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    First, our toolkit should only allow fetching data by the array of IDs, and never by a scalar ID.

    Disallowing scalar ID access makes it a bit easier to prevent the so called N + 1 query problem (also called shotgun queries).

    So, we want to encourage the developer to think in batches from the very beginning.

    I like these nudges. How about also forcing you to be explicit about when a query happens? In Django it’s pretty implicit:

    users = User.objects.all()  # not sent to the DB yet
    users = users.filter(created__gt=something)   # not yet
    users = users[:10]  # not yet
    for u in users:  # now it sends it!

    Something like for u in users.execute(): would remind you where the round-trips are happening.

    Should business logic follow the same principle (everything is batches)? For example, you might have some rules that decide whether a comment is visible to a given user:

    class Comment:
        def visible_to(self, user):
            return (user.is_moderator
                    or self.owner_id == user.id
                    or not self.is_draft)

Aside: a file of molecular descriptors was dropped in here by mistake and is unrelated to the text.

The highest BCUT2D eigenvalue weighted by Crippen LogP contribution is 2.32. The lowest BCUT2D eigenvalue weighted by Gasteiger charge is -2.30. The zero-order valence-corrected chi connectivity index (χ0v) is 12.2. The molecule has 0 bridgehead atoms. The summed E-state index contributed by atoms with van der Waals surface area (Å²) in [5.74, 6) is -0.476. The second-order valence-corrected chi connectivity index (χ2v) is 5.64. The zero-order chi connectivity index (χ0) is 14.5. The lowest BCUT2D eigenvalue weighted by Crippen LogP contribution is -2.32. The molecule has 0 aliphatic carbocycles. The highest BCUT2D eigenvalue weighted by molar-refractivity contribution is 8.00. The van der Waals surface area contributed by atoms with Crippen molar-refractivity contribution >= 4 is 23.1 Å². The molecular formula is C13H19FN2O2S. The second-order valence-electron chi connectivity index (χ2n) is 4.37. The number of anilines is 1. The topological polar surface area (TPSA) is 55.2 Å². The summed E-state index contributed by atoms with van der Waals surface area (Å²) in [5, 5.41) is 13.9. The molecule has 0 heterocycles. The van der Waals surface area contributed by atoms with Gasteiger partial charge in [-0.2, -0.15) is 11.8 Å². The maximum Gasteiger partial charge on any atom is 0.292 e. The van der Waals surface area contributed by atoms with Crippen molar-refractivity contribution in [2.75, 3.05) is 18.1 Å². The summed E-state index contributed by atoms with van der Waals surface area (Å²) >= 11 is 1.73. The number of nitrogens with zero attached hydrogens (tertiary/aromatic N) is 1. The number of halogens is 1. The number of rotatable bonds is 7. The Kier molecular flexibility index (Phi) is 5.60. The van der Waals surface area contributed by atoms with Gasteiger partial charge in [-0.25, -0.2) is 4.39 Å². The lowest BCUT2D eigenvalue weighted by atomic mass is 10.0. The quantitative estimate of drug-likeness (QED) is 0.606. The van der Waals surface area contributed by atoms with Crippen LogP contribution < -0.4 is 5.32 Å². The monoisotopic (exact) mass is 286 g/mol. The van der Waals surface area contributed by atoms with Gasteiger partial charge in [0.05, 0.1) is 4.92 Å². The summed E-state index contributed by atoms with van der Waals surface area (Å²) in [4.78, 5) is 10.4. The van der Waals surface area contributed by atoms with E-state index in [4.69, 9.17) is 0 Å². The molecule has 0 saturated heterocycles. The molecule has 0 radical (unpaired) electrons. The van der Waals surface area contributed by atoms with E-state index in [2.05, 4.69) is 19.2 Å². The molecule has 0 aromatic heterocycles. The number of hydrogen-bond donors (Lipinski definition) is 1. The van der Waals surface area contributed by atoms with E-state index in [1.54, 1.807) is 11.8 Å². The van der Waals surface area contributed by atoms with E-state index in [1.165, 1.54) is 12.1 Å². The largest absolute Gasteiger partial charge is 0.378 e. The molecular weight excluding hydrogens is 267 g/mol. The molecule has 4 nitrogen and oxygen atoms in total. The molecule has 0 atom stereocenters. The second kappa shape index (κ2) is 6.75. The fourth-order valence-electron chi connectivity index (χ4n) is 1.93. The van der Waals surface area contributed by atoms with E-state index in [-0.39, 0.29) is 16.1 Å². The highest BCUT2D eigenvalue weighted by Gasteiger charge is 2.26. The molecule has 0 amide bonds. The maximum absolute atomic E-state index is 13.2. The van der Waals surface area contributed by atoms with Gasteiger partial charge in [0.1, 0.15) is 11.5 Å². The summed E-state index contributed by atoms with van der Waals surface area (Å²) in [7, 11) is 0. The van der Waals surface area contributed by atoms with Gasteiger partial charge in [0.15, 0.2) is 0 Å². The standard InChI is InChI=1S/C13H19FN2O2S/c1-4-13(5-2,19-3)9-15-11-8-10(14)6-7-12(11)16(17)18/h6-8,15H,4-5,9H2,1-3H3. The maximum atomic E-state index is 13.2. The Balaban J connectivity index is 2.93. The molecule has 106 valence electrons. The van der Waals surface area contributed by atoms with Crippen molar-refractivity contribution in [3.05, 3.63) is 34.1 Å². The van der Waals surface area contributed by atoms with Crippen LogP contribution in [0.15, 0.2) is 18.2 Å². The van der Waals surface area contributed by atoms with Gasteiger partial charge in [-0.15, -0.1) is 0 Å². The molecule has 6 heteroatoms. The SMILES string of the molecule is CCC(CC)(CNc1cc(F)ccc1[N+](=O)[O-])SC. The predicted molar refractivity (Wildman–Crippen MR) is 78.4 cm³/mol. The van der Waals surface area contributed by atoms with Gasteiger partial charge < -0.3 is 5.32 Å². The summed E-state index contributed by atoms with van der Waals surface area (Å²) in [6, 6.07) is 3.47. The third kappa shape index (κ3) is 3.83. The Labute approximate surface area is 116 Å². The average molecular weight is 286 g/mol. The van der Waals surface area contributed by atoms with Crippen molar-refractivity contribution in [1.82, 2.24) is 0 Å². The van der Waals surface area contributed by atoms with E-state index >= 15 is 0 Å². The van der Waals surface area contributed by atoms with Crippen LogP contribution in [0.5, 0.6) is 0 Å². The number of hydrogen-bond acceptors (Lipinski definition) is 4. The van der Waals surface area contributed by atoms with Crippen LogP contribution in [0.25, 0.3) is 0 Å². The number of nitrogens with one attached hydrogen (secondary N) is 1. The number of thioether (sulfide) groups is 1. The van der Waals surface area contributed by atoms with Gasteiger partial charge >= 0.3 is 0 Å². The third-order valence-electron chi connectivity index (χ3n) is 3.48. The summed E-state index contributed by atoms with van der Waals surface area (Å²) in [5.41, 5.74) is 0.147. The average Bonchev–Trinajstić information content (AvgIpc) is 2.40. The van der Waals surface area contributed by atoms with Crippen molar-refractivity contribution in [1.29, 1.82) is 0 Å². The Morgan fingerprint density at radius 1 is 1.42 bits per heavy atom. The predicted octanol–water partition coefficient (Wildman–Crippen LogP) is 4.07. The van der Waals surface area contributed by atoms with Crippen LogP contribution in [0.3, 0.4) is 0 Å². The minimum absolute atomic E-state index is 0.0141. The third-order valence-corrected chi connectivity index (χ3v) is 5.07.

Maybe at first you only use it for checking whether to 404 on /comments/<comment_id>, so there’s no N+1 query. You just load one comment and then call this method once.

    Then later you want to render a whole list of links, and hide the links that aren’t visible to the current user. Now you do have an N+1 query. How should visible_to() have been written?

    def select_visible_to(comments, user):
        if user.is_moderator:
            return comments
            return comments.filter( Q(is_draft=False) | Q(owner_id=user.id) )

    Something like this?

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      a) yeah, it would be nice to have all three ways to initiate execution: lazy, explicit and implict. But this question is language-level: some languages have a “null-syntax” feature, that is it allows you to call a function when it is not obvious from the syntax that it’s going to happen. I believe that it would be better if the code execution would be explicit, but this is apparently a matter of debate.

      b) yes! That was one of my personal insights, when I realized that it makes sense to design high-level api batch-first too. Yes, something like your select_visible_to() function.

      I have a small social network (with pretty advanced access control) as one of the motivating examples, and I’ve been thinking about how to efficiently eliminate branches, like the one you have in user.is_moderator condition. Basically it’s similar to the idea of code vectorization.

      Thank you,